Why NBC's Council Of Dads Is A Great Family Drama For Social Distancing

council of dads gallery picture nbc season 1
(Image credit: NBC)

Council of Dads is on the verge of returning to NBC as many other major network shows run out of episodes, and co-showrunner Tony Phelan revealed why it's a great family drama for social distancing. Starring Sarah Wayne Callies of The Walking Dead, Clive Standen of Vikings, and more, the series premiere was an emotional rollercoaster that set up an unconventional family dynamic in the aftermath of a tragedy.

Not many shows can deliver the death of a parent in the premiere and end on an uplifting note for the family, but the gathering of a "council of dads" guarantees that nobody will be left alone with their grief as life goes on. With production halts across the industry limiting TV options moving forward, Tony Phelan chatted with CinemaBlend about why Council of Dads is a good option for social distancing:

It's 10 episodes in total. It’s a really great story. I think as people were affected by the pilot, they will be affected by episodes going forward. Everybody has their favorite character, and each character on the show has an arc through that ten episodes. They all come to a brand new place by the end of those 10 episodes. And I think you'll just fall in love with this family and want to spend time with them. So I think if people are looking for a show about family where you feel something every week, you get really invested in the characters, and you are constantly challenged and moved by the stories that we tell, I think Council of Dads is your new show.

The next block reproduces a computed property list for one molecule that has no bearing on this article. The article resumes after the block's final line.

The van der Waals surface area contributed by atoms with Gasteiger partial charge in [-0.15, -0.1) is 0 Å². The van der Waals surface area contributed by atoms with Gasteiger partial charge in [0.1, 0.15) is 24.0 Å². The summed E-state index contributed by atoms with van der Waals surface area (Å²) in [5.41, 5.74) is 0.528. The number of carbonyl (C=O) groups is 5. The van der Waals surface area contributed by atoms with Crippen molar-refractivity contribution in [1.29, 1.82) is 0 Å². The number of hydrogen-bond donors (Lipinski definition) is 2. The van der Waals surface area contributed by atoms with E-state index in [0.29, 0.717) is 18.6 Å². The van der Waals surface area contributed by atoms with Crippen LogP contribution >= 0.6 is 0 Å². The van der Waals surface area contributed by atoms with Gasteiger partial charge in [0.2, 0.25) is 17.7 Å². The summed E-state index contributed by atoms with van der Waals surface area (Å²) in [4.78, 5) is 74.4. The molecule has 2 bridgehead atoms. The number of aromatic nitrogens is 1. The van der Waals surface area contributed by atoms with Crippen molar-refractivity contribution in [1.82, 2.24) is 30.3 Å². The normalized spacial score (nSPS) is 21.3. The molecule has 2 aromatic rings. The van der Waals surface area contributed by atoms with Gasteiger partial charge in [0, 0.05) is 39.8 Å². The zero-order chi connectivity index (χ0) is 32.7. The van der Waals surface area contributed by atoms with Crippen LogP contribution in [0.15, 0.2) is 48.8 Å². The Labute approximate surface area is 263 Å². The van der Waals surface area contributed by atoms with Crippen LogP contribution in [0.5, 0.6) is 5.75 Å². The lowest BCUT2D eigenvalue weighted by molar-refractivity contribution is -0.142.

Despite the title of the show being Council of Dads, this series doesn't just focus on Anthony, Larry, and Oliver as they step up to help Robin and the five kids in the aftermath of Scott's death. This is an ensemble series tackling the stories of an entire extended family, each of whom brings something different to the dynamic and gives viewers somebody to become invested in.

Of course, one of the concerns with diving into new shows and seasons right now is that they'll run out of episodes early and not come to a satisfying conclusion. Showrunner Tony Phelan confirmed to CinemaBlend that Council of Dads finished filming before productions across the industry halted, and they were "remotely editing" the show. Season 1 will be complete from start to finish.

Tony Phelan, who served as co-showrunner with wife Joan Rater on Grey's Anatomy before Council of Dads, went on to share the challenge of bringing the show to the airwaves as something that can bring some light to darkness:

I think the challenge of the show was always how do you find a balance of joy and loss? We're telling a story of a guy who died of cancer, and what happens to his family. But at the same time, you want to find humor. You want to find joy, you want to find lighthearted moments. I think when things are darkest, that's when people's sense of humor really comes out. And so humor, as it was on Grey's Anatomy, is a big part of the show. And just like there was the gathering in the house before Scott's funeral, we felt like we wanted to end the series with a wedding. We want to see that life goes on and you want to appeal to people's emotions and get them to feel but also get them to relate to the story in kind of emotional guttural way.